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East Base on Stonington Island is the oldest American research station in Antarctica, having been commissioned by Franklin D. Roosevelt in 1939. The station was built as part of two US wintering expeditions – United States Antarctic Service Expedition (1939–1941) and Ronne Antarctic Research Expedition (1947–1948). The base covers 1,000 metres (3,300 ft) from north to south and 500 metres (1,600 ft) from east to west. The base was accorded the status of one of the Historic Sites and Monuments in Antarctica on 7 May 2004.[1][2][3]

East Base
The abandoned East Base
The abandoned East Base
Location of East Station in Antarctica
Location of East Station in Antarctica
East Base
Location of East Station in Antarctica
Coordinates: 68°11′02″S 66°59′53″W / 68.183841°S 66.998158°W / -68.183841; -66.998158Coordinates: 68°11′02″S 66°59′53″W / 68.183841°S 66.998158°W / -68.183841; -66.998158
Country United States
Location in AntarcticaStonington Island
Marguerite Bay
Administered byUnited States Antarctic Service Expedition
Established1939 (1939)
TypeAll-year round
StatusClosed in 1941 and 1948


First expeditionEdit

The Antarctic Service Expedition was the first government-funded expedition of Admiral Richard E. Byrd (his first two expeditions in 1928–1930 and 1933–1935 were privately funded). East Base was built using Army knockdown buildings and a crew of 23 led by Richard Black, after Admiral Byrd had to return to Washington on the USS Bear. The war time pressures and pack-ice in the bay which prevented ship movement led to the evacuation of the base in 1941 by air.[4]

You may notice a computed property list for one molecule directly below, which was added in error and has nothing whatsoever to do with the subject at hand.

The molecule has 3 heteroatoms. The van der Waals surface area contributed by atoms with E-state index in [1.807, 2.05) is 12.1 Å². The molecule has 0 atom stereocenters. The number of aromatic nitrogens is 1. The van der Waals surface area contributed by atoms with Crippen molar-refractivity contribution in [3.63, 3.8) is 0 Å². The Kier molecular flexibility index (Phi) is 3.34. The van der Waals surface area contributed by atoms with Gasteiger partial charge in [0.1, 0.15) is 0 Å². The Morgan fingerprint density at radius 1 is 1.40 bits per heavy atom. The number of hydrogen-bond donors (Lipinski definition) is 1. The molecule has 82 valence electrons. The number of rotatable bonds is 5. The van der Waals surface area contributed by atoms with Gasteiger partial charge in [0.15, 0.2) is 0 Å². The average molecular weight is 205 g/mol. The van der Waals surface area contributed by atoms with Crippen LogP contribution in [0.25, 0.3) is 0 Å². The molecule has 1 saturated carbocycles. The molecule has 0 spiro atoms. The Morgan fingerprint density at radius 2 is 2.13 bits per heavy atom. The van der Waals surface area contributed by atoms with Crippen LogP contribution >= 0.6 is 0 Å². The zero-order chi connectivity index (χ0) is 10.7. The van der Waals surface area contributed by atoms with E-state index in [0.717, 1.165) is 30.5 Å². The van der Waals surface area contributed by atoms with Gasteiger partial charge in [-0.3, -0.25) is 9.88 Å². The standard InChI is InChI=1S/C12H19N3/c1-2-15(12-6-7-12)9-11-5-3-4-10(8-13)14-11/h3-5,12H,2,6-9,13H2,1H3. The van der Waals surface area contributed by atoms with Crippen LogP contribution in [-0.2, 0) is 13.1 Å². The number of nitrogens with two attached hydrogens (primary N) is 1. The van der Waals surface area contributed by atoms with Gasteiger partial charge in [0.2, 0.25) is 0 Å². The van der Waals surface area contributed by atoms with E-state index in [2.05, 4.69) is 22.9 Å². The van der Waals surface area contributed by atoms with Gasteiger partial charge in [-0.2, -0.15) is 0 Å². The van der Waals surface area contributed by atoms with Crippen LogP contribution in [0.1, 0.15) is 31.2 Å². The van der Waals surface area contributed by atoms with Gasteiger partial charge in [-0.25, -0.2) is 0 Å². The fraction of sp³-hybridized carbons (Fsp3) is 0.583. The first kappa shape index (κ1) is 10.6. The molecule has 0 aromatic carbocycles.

Second expedition and subsequent declineEdit

A private expedition led by Finn Ronne (second in command in the 1941 expedition) in 1947 ended with the participants' evacuation in 1948. The expedition crew included Jackie Ronne and Jennie Darlington, who became the first women to spend a winter in Antarctica.[5] The base and all its equipment have since not been utilized, even though the British Antarctic Survey developed Base E in the vicinity of East Base. The British also occupied and modified the East Base during the construction of Base E. As of 2017, the base is frequented by tourists arriving on the continent.[3][5][6][7]

See alsoEdit


  1. ^ "HSM 55: East Base". Antarctic Treaty Secretariat. Archived from the original on 7 February 2019. Retrieved 12 February 2017.
  2. ^ "Recommendation ATCM XV-12 (Paris, 1989)". Antarctic Treaty Secretariat. Retrieved 12 February 2017.
  3. ^ a b "East Base". Atlas Obscura. Archived from the original on 13 February 2017. Retrieved 12 February 2017.
  4. ^ "CRM at East Base, Antarctica – Palmer Station" (PDF). Palmer Station. Archived (PDF) from the original on 26 December 2010. Retrieved 12 February 2017.
  5. ^ a b "Stonington Island – The Antarctic Treaty Secretariat" (PDF). Antarctic Treaty Secretariat. Retrieved 12 February 2017.
  6. ^ "Obituary: Edith 'Jackie' Ronne, First U.S. Woman on Antarctica". Washington Post. Archived from the original on 3 March 2016. Retrieved 17 February 2017.
  7. ^ John C. Behrendt Innocents on the Ice, p. 99, at Google Books